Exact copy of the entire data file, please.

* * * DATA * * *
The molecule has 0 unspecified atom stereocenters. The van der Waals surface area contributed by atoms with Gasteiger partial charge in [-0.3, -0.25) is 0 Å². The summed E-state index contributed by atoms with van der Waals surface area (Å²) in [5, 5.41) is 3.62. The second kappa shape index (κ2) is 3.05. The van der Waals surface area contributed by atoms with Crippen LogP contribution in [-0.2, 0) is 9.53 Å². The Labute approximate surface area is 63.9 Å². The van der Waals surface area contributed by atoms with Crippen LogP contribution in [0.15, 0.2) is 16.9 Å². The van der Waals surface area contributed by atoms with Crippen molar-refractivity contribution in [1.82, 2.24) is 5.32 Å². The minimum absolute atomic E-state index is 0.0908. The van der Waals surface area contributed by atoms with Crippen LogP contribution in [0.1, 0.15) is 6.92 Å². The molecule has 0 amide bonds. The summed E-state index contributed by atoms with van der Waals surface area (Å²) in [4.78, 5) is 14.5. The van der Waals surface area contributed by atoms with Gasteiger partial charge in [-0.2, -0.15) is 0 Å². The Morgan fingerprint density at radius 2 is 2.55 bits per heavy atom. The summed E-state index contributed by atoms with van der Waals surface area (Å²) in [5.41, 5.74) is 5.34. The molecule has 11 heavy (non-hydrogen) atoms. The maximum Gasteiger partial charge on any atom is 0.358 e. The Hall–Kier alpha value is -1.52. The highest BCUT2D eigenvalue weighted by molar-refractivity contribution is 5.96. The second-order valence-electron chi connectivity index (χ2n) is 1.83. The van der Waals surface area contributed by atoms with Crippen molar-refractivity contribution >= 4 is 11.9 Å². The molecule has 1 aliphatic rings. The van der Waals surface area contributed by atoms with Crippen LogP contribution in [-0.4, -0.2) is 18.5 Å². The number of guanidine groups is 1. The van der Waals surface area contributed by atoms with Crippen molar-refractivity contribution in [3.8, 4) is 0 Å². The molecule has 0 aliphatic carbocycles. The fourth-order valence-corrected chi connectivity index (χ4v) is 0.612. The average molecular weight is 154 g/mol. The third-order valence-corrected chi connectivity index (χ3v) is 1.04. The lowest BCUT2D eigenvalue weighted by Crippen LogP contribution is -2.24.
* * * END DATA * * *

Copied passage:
The molecule has 0 unspecified atom stereocenters. The van der Waals surface area contributed by atoms with Gasteiger partial charge in [-0.3, -0.25) is 0 Å². The summed E-state index contributed by atoms with van der Waals surface area (Å²) in [5, 5.41) is 3.62. The second kappa shape index (κ2) is 3.05. The van der Waals surface area contributed by atoms with Crippen LogP contribution in [-0.2, 0) is 9.53 Å². The Labute approximate surface area is 63.9 Å². The van der Waals surface area contributed by atoms with Crippen LogP contribution in [0.15, 0.2) is 16.9 Å². The van der Waals surface area contributed by atoms with Crippen molar-refractivity contribution in [1.82, 2.24) is 5.32 Å². The minimum absolute atomic E-state index is 0.0908. The van der Waals surface area contributed by atoms with Crippen LogP contribution in [0.1, 0.15) is 6.92 Å². The molecule has 0 amide bonds. The summed E-state index contributed by atoms with van der Waals surface area (Å²) in [4.78, 5) is 14.5. The van der Waals surface area contributed by atoms with Gasteiger partial charge in [-0.2, -0.15) is 0 Å². The Morgan fingerprint density at radius 2 is 2.55 bits per heavy atom. The summed E-state index contributed by atoms with van der Waals surface area (Å²) in [5.41, 5.74) is 5.34. The molecule has 11 heavy (non-hydrogen) atoms. The maximum Gasteiger partial charge on any atom is 0.358 e. The Hall–Kier alpha value is -1.52. The highest BCUT2D eigenvalue weighted by molar-refractivity contribution is 5.96. The second-order valence-electron chi connectivity index (χ2n) is 1.83. The van der Waals surface area contributed by atoms with Crippen molar-refractivity contribution >= 4 is 11.9 Å². The molecule has 1 aliphatic rings. The van der Waals surface area contributed by atoms with Crippen LogP contribution in [-0.4, -0.2) is 18.5 Å². The number of guanidine groups is 1. The van der Waals surface area contributed by atoms with Crippen molar-refractivity contribution in [3.8, 4) is 0 Å². The molecule has 0 aliphatic carbocycles. The fourth-order valence-corrected chi connectivity index (χ4v) is 0.612. The average molecular weight is 154 g/mol. The third-order valence-corrected chi connectivity index (χ3v) is 1.04. The lowest BCUT2D eigenvalue weighted by Crippen LogP contribution is -2.24.